Your company’s talent bench indicates the strengths and weaknesses employees bring to the job. Knowing the breadth and depth of your talent bench means understanding if you have the right skill sets your business needs – not only at this moment in time but also for the future.
Talent Analytics Light A Path For Critical Roles
When assessing the width and depth of your talent bench, focus on the most critical roles in the company. Like baseball, your player bench needs backups and people who can fill multiple rolls, as well as pinch hitters when key personnel leave on short notice. Having the right skill sets available in-house increases your ability to keep critical roles staffed and to carry out succession planning for those roles.
How To Measure Your Talent Bench
To get a 360o picture, you have to examine the number of employee resources, the skills and abilities (competencies) needed for each role, and the proficiency level of your talent in each competency. Competency levels are most often determined through assessments given by HR departments or people managers to assess employee knowledge. Depending on the assessment instrument and methodology, results can be subjective (i.e., self-rated, manager rated) or more objective (i.e., validated tests). Both methods provide a good way to determine employee strengths and weaknesses against role requirements.
Employee skills and competencies are not the easiest thing to measure and are resource-intensive to manage. The level of detail makes it daunting – one person’s role may include dozens of details. A Talent Management System – software used by most companies for tracking learning, talent requirements, and performance – is a system that can potentially incorporate performance evaluations, employee skill inventories, and other processes to make managing your talent easier. But like most information systems, a talent management system is data rich but information poor.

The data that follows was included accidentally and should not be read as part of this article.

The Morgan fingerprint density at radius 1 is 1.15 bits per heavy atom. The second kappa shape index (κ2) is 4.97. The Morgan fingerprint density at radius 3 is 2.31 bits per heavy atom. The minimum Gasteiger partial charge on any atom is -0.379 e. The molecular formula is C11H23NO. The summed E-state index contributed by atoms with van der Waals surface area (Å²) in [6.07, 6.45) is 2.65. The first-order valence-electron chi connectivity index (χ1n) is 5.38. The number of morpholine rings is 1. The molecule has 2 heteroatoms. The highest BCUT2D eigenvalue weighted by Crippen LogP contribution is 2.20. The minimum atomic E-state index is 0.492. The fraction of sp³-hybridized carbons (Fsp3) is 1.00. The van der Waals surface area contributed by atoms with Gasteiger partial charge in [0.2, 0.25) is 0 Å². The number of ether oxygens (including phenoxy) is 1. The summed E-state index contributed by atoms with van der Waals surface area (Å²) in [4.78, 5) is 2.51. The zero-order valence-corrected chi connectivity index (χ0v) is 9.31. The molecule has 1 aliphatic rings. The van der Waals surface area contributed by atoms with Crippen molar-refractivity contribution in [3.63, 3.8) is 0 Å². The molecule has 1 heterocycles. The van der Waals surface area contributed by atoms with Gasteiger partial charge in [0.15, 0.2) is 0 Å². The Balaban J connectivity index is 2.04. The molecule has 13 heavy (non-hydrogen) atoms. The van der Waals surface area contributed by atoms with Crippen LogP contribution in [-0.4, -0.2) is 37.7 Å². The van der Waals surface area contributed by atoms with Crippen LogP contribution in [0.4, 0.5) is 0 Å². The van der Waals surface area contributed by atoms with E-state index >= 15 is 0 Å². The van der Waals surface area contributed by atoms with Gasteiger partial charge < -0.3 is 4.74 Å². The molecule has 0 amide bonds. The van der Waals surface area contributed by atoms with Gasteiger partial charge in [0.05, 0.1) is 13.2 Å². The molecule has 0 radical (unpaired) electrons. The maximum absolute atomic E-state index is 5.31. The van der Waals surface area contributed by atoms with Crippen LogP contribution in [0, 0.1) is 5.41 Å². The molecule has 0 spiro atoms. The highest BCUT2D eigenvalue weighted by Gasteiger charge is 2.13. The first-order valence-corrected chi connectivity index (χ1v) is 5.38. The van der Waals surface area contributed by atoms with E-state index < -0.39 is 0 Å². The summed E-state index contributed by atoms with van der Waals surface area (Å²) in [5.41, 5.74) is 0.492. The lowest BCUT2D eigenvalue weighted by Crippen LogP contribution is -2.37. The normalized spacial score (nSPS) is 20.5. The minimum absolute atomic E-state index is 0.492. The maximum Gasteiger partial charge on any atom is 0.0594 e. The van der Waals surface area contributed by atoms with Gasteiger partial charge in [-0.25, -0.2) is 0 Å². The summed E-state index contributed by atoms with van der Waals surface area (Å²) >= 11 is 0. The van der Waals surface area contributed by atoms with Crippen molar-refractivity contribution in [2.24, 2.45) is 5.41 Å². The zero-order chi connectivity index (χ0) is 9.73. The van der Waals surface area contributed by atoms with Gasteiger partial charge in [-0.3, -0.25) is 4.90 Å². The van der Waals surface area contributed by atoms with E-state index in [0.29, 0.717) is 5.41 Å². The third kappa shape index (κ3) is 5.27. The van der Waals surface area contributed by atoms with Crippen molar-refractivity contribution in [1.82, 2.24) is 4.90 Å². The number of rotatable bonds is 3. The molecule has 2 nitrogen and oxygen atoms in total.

Closing The Gap Between Strengths And Weaknesses
Mature companies often measure and analyze employee competencies when looking to improve the organization. This may be related to factors such as reorganization or an anticipated drop in profits. Adding training, talent development, and/or new hires to the measurement mix closes the gap between strengths and weaknesses in key personnel roles and boosts a company’s ability to improve its organizational performance.
At the end of the day, if you don’t measure you don’t know (the ZeroedIn motto). Wouldn’t it be better to discover the hidden weaknesses in your talent bench before they create fault lines in your company’s future?